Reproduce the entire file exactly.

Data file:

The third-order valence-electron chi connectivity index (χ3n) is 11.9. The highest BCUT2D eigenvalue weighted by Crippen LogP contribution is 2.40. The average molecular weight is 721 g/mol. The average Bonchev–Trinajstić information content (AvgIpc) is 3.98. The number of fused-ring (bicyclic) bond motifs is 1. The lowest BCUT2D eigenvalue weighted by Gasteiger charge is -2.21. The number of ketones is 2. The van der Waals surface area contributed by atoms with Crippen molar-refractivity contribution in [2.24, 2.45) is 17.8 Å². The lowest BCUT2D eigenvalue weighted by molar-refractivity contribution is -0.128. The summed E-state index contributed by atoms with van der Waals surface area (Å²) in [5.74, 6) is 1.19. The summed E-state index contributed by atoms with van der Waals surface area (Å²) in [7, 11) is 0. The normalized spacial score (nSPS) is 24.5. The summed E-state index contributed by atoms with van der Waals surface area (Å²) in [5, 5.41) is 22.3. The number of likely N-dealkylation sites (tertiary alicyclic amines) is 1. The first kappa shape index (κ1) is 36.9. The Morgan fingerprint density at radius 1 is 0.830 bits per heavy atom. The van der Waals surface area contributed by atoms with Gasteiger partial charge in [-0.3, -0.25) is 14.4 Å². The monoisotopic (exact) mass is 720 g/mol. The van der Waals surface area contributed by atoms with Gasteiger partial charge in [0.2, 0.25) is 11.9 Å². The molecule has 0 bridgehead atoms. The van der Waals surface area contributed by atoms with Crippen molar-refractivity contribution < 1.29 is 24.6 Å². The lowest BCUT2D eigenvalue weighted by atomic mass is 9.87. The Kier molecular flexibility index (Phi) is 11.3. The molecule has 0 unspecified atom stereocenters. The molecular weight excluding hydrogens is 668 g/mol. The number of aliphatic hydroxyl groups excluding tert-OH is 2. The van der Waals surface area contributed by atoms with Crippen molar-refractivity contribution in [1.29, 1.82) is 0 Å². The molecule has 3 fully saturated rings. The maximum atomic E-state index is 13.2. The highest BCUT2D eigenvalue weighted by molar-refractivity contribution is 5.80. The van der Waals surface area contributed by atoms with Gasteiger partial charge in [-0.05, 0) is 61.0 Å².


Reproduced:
The third-order valence-electron chi connectivity index (χ3n) is 11.9. The highest BCUT2D eigenvalue weighted by Crippen LogP contribution is 2.40. The average molecular weight is 721 g/mol. The average Bonchev–Trinajstić information content (AvgIpc) is 3.98. The number of fused-ring (bicyclic) bond motifs is 1. The lowest BCUT2D eigenvalue weighted by Gasteiger charge is -2.21. The number of ketones is 2. The van der Waals surface area contributed by atoms with Crippen molar-refractivity contribution in [2.24, 2.45) is 17.8 Å². The lowest BCUT2D eigenvalue weighted by molar-refractivity contribution is -0.128. The summed E-state index contributed by atoms with van der Waals surface area (Å²) in [5.74, 6) is 1.19. The summed E-state index contributed by atoms with van der Waals surface area (Å²) in [7, 11) is 0. The normalized spacial score (nSPS) is 24.5. The summed E-state index contributed by atoms with van der Waals surface area (Å²) in [5, 5.41) is 22.3. The number of likely N-dealkylation sites (tertiary alicyclic amines) is 1. The first kappa shape index (κ1) is 36.9. The Morgan fingerprint density at radius 1 is 0.830 bits per heavy atom. The van der Waals surface area contributed by atoms with Gasteiger partial charge in [-0.3, -0.25) is 14.4 Å². The monoisotopic (exact) mass is 720 g/mol. The van der Waals surface area contributed by atoms with Gasteiger partial charge in [0.2, 0.25) is 11.9 Å². The molecule has 0 bridgehead atoms. The van der Waals surface area contributed by atoms with Crippen molar-refractivity contribution < 1.29 is 24.6 Å². The lowest BCUT2D eigenvalue weighted by atomic mass is 9.87. The Kier molecular flexibility index (Phi) is 11.3. The molecule has 0 unspecified atom stereocenters. The molecular weight excluding hydrogens is 668 g/mol. The number of aliphatic hydroxyl groups excluding tert-OH is 2. The van der Waals surface area contributed by atoms with Crippen molar-refractivity contribution in [1.29, 1.82) is 0 Å². The molecule has 3 fully saturated rings. The maximum atomic E-state index is 13.2. The highest BCUT2D eigenvalue weighted by molar-refractivity contribution is 5.80. The van der Waals surface area contributed by atoms with Gasteiger partial charge in [-0.05, 0) is 61.0 Å².